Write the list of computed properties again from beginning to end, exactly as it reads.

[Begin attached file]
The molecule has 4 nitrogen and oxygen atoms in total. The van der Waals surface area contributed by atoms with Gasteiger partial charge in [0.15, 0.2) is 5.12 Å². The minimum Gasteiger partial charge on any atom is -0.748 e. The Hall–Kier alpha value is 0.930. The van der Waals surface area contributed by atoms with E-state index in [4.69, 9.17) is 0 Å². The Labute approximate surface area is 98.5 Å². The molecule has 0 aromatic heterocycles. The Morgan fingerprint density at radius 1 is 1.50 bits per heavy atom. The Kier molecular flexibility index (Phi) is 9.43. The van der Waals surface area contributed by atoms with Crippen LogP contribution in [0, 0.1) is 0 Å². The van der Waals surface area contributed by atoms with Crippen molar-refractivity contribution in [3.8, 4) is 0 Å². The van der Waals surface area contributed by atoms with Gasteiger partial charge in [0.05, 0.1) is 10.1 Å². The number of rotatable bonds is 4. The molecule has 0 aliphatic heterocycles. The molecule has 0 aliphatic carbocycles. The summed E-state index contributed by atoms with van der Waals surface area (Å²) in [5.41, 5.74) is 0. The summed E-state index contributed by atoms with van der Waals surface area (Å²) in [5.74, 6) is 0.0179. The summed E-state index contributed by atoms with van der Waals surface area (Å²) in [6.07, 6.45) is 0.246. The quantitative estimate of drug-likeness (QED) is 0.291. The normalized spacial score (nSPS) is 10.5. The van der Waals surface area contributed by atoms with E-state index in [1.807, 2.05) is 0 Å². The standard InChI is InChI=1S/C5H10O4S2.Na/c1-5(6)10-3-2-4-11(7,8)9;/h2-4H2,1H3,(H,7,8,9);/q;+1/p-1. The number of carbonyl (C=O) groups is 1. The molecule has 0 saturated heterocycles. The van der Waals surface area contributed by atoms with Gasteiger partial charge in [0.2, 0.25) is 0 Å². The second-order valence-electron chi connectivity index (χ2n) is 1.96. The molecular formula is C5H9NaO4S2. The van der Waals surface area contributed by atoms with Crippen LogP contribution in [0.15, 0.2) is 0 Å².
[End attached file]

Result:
The molecule has 4 nitrogen and oxygen atoms in total. The van der Waals surface area contributed by atoms with Gasteiger partial charge in [0.15, 0.2) is 5.12 Å². The minimum Gasteiger partial charge on any atom is -0.748 e. The Hall–Kier alpha value is 0.930. The van der Waals surface area contributed by atoms with E-state index in [4.69, 9.17) is 0 Å². The Labute approximate surface area is 98.5 Å². The molecule has 0 aromatic heterocycles. The Morgan fingerprint density at radius 1 is 1.50 bits per heavy atom. The Kier molecular flexibility index (Phi) is 9.43. The van der Waals surface area contributed by atoms with Crippen LogP contribution in [0, 0.1) is 0 Å². The van der Waals surface area contributed by atoms with Crippen molar-refractivity contribution in [3.8, 4) is 0 Å². The van der Waals surface area contributed by atoms with Gasteiger partial charge in [0.05, 0.1) is 10.1 Å². The number of rotatable bonds is 4. The molecule has 0 aliphatic heterocycles. The molecule has 0 aliphatic carbocycles. The summed E-state index contributed by atoms with van der Waals surface area (Å²) in [5.41, 5.74) is 0. The summed E-state index contributed by atoms with van der Waals surface area (Å²) in [5.74, 6) is 0.0179. The summed E-state index contributed by atoms with van der Waals surface area (Å²) in [6.07, 6.45) is 0.246. The quantitative estimate of drug-likeness (QED) is 0.291. The normalized spacial score (nSPS) is 10.5. The van der Waals surface area contributed by atoms with E-state index in [1.807, 2.05) is 0 Å². The standard InChI is InChI=1S/C5H10O4S2.Na/c1-5(6)10-3-2-4-11(7,8)9;/h2-4H2,1H3,(H,7,8,9);/q;+1/p-1. The number of carbonyl (C=O) groups is 1. The molecule has 0 saturated heterocycles. The van der Waals surface area contributed by atoms with Gasteiger partial charge in [0.2, 0.25) is 0 Å². The second-order valence-electron chi connectivity index (χ2n) is 1.96. The molecular formula is C5H9NaO4S2. The van der Waals surface area contributed by atoms with Crippen LogP contribution in [0.15, 0.2) is 0 Å².